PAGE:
Heliport Heights will use purple stilts to sit on top of an existing building
Heliport Heights will use stilts to extend an existing building by sitting on top of it
Extending buildings upwards usually means simply adding new levels on top of the existing ones. A building in London, however, is being extended by having another one on stilts sat on top of it. Heliport Heights will feature office spaces, new apartments and a refurbished existing building.
Gizmag has featured a number of constructions that use stilts, such as Shipley Architects' "Like a Houseboat" property and Casa Flotanta that "floats" above a Costa Rican hillside. According to project architects All Design, however, Heliport Heights will be the first time that an additional 15 levels are added to an existing four-story building using stilts in London.
The use of stilts in this way will mean that the tenants of the existing building can remain in situ while the work is carried out. The building will not only be notable for its use of stilts as part of the construction, however. A striking look will be created using a variety of aesthetic features.
The extended building will feature a curved and tapered tower at the top with multi-colored balconies and porthole-like windows. The stilts themselves are purple in the existing designs and the tower will be clad in weathered steel that will give it a reddish-brown rusty appearance. All Design hopes that the design elements will give the final building an elegant look and that the building will provide an iconic addition "to an area that has little visual amenity apart from the river."
Once completed, Heliport Heights will contain 14 apartments, each with two balconies and river views. The building will also feature two floors of offices, a penthouse, and garage parking for 15 vehicles. The ground floor will house a small gallery, whilst a stainless steel pod suspended from the overhang of the newly-added building will house a conference space that will be available to hire.
Finally, and in case you were wondering, Heliport Heights will not feature its own heliport. The building is so called due to its proximity to a neighboring heliport.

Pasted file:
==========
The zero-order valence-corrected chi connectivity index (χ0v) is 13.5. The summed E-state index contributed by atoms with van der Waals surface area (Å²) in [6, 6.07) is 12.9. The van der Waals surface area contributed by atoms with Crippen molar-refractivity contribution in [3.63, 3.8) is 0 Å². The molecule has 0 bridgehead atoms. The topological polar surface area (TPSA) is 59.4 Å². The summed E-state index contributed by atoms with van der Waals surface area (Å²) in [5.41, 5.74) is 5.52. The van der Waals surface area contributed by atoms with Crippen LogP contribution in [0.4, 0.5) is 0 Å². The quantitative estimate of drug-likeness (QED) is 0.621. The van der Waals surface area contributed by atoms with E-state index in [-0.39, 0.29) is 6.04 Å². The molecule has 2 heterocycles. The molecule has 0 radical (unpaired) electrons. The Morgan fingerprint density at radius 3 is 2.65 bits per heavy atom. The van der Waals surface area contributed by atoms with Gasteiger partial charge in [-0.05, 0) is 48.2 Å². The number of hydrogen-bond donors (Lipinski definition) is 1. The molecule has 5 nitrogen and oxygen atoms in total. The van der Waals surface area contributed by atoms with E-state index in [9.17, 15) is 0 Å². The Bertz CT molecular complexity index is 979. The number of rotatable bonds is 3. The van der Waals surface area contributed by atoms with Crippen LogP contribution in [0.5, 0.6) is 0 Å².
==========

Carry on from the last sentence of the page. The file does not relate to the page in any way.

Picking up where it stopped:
Source: All Design
About the Author
Stu is a tech writer based in Liverpool, UK. He has previously worked on global digital estate management at Amaze and headed up digital strategy for FACT (Foundation for Art and Creative Technology). He likes cups of tea, bacon sandwiches and RSS feeds.
All articles by Stu Robarts
I wonder what kind of nick name this building will end up with? I'd like to suggest "the Corn Cob".
But seriously, I've always thought that the air space above existing cities was one of our biggest wasted resources. This includes the air over major highways, large shopping complexes and their car parks, railway marshaling yards etc.
If they used the exiting foundations to support the structure then this type of renovation or upgrade has been going on since 1992 in Australia Sydney 2000. Most of the floor extensions are usually hidden behind existing façades.
Myers building in Melbourne is a good example There are about 2 to 4 buildings upgraded using existing foundation structure each year.
typically extensions go from 12 to 15 floors. Its become an art form.
If having a rusty look is now considered elegant, perhaps I can sell my old car for a premium.
Any who are up to date with the latest methane release situation in the Artic will understand that this is likely to be only the first of many London buildings that are going to need stilts, and a mooring post.
export this to the States
CA HI NV MI CT GA LA TN KY MD alone
Must for LA CA, NYC, Boston, Miami, Denver, Seattle, Tuscon, DFW,
The nickname "Corn Cob" is in use for the Marina City complex in Chicago. Of course, it can be used more than once. The innovation here is to build higher where the foundation and/or structure of the original building is inadequate to support additional levels.
I hope this isn't deemed inappropriate, but looking at the pictures, I think this building will be nicknamed 'the turd'
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